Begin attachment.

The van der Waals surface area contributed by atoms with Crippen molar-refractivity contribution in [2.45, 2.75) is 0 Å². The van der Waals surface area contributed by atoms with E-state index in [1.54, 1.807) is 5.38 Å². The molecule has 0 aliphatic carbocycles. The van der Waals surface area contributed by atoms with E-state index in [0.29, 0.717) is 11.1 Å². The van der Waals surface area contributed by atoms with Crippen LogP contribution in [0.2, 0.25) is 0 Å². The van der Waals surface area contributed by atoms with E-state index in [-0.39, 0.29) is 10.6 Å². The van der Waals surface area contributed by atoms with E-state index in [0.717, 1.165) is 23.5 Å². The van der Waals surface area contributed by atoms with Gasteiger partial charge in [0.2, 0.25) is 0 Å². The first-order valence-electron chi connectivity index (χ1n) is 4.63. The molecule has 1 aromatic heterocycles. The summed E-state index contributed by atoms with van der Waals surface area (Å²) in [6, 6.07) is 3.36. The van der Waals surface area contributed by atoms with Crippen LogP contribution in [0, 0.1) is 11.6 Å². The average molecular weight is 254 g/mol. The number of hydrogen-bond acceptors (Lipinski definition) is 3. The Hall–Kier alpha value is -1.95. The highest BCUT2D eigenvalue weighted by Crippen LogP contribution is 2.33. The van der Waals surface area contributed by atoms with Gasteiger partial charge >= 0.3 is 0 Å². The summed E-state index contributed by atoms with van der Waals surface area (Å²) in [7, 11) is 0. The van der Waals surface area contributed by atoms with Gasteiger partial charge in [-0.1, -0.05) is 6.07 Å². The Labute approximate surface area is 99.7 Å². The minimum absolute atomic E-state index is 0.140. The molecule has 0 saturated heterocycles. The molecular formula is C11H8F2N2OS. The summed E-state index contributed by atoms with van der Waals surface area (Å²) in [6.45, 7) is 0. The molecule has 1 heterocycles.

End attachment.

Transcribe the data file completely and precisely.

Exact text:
The van der Waals surface area contributed by atoms with Crippen molar-refractivity contribution in [2.45, 2.75) is 0 Å². The van der Waals surface area contributed by atoms with E-state index in [1.54, 1.807) is 5.38 Å². The molecule has 0 aliphatic carbocycles. The van der Waals surface area contributed by atoms with E-state index in [0.29, 0.717) is 11.1 Å². The van der Waals surface area contributed by atoms with Crippen LogP contribution in [0.2, 0.25) is 0 Å². The van der Waals surface area contributed by atoms with E-state index in [-0.39, 0.29) is 10.6 Å². The van der Waals surface area contributed by atoms with E-state index in [0.717, 1.165) is 23.5 Å². The van der Waals surface area contributed by atoms with Gasteiger partial charge in [0.2, 0.25) is 0 Å². The first-order valence-electron chi connectivity index (χ1n) is 4.63. The molecule has 1 aromatic heterocycles. The summed E-state index contributed by atoms with van der Waals surface area (Å²) in [6, 6.07) is 3.36. The van der Waals surface area contributed by atoms with Crippen LogP contribution in [0, 0.1) is 11.6 Å². The average molecular weight is 254 g/mol. The number of hydrogen-bond acceptors (Lipinski definition) is 3. The Hall–Kier alpha value is -1.95. The highest BCUT2D eigenvalue weighted by Crippen LogP contribution is 2.33. The van der Waals surface area contributed by atoms with Gasteiger partial charge >= 0.3 is 0 Å². The summed E-state index contributed by atoms with van der Waals surface area (Å²) in [7, 11) is 0. The van der Waals surface area contributed by atoms with Gasteiger partial charge in [-0.1, -0.05) is 6.07 Å². The Labute approximate surface area is 99.7 Å². The minimum absolute atomic E-state index is 0.140. The molecule has 0 saturated heterocycles. The molecular formula is C11H8F2N2OS. The summed E-state index contributed by atoms with van der Waals surface area (Å²) in [6.45, 7) is 0. The molecule has 1 heterocycles.